Let’s goat! Benefits of goat milk in infant application

Prolactal Benefits of goat milk in infant application
Goat milk-based products are becoming increasingly popular as they are considered to be more similar to human milk compared to cow milk.

Breast milk is known to provide a wide range of health benefits to both the mother and the baby. The WHO recommends exclusive breastfeeding for the first 6 months of an infant’s life and continued breastfeeding with complementary foods for up to 2 years of age. However, when breastfeeding is complicated or insufficient, it is important to have high-quality infant formulas available. Traditionally, infant formula is based on cow milk proteins. However, goat milk-based products are becoming increasingly popular as goat milk is considered to be more similar to human milk compared to cow milk.

Goat milk is naturally rich in important micronutrients, such as vitamins (A, B1, B2, B3) and minerals (calcium, phosphor, magnesium, zinc and iodine). Moreover, goat milk’s unique composition makes it extremely suitable for nutrition products for infants and growing children and people with specific dietary needs.

The 3 key differences of goat milk vs. milk of other mammalian species include:

  1. more similar to human milk than cow milk
  2. better digestibility
  3. beneficiary effects on gut health and immune system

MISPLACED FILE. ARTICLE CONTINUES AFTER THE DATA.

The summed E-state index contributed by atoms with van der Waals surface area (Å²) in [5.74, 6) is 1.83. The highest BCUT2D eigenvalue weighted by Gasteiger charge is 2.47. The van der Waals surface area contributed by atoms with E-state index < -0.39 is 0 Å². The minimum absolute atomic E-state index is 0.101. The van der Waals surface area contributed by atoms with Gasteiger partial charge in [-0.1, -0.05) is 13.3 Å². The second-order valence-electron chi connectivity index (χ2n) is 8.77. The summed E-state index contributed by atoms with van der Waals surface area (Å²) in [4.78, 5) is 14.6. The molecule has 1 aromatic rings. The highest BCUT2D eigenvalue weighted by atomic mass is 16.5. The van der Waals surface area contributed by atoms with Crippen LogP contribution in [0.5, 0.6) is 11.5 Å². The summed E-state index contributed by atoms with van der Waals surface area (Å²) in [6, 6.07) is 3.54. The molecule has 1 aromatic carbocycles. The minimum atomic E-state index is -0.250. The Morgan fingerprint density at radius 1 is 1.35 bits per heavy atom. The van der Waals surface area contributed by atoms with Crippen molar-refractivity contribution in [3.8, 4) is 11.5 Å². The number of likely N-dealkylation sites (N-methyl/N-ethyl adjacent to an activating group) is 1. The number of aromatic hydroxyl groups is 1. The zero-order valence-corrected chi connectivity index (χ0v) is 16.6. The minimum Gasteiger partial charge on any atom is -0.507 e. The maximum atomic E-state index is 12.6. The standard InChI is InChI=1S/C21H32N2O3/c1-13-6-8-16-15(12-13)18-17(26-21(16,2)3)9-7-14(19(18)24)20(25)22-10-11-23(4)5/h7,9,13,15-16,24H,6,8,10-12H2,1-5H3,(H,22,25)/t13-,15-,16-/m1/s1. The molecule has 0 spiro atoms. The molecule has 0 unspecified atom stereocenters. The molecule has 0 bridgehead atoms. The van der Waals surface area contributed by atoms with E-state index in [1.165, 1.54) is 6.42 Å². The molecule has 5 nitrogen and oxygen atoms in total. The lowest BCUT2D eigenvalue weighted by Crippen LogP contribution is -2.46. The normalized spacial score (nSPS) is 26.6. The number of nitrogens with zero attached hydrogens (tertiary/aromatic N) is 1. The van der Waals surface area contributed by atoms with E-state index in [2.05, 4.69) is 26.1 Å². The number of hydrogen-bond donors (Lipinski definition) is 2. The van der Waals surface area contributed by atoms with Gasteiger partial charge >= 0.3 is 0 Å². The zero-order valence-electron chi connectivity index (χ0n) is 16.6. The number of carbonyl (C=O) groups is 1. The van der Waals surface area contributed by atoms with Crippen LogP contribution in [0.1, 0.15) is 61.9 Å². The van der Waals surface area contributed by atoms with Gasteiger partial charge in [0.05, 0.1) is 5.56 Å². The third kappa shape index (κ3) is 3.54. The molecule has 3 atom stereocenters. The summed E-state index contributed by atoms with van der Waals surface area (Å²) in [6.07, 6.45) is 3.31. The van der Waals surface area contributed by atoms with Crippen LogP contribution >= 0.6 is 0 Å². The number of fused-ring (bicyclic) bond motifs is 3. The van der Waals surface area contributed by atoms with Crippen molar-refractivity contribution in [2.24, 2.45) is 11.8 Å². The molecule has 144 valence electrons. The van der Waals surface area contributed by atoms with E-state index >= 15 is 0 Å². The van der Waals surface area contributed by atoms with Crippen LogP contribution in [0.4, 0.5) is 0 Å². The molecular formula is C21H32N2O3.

Goat milk for easy digestion

Goat milk is quite different from cow milk when it comes to the individual fatty acids, fat composition, and protein profile.

Like human milk, goat milk forms softer curds in the stomach, which are easier to digest and are physiologically more apt for infant nutrition. Studies found that protein digestion of cow milk infant formula is delayed compared to goat milk infant formula and human milk. The protein digestibility of cow milk tends to be 5% lower compared to goat and human milk.

The dominant casein fraction in goat milk is β-casein. This is not only a wonderful source of protein, which is essential for growing bodies but also a good source of calcium – great for strong, healthy bones and teeth – as well as nutrients like iodine, riboflavin and vitamin B12.

Furthermore, it has been suggested that goat milk fat may have at least three significant contributions to human nutrition:

  1. goat milk fat may be more rapidly digested than cow milk fat because lipase attacks ester linkages of short- or medium-chain fatty acids more easily than those of longer chains
  2. these fatty acids have the unique metabolic ability to provide energy in growing children, and also exhibit beneficial effects on cholesterol metabolism
  3. they also have been therapeutically used in the case of childhood epilepsy and premature infant feeding


Goat milk may be less allergenic

Allergy to cow milk in infants and young children affects 2 to 3% of children. Although goat milk is similar to cow milk, evidence suggests that it is less allergenic than cow milk, although the precise incidence of goat milk allergy is unknown.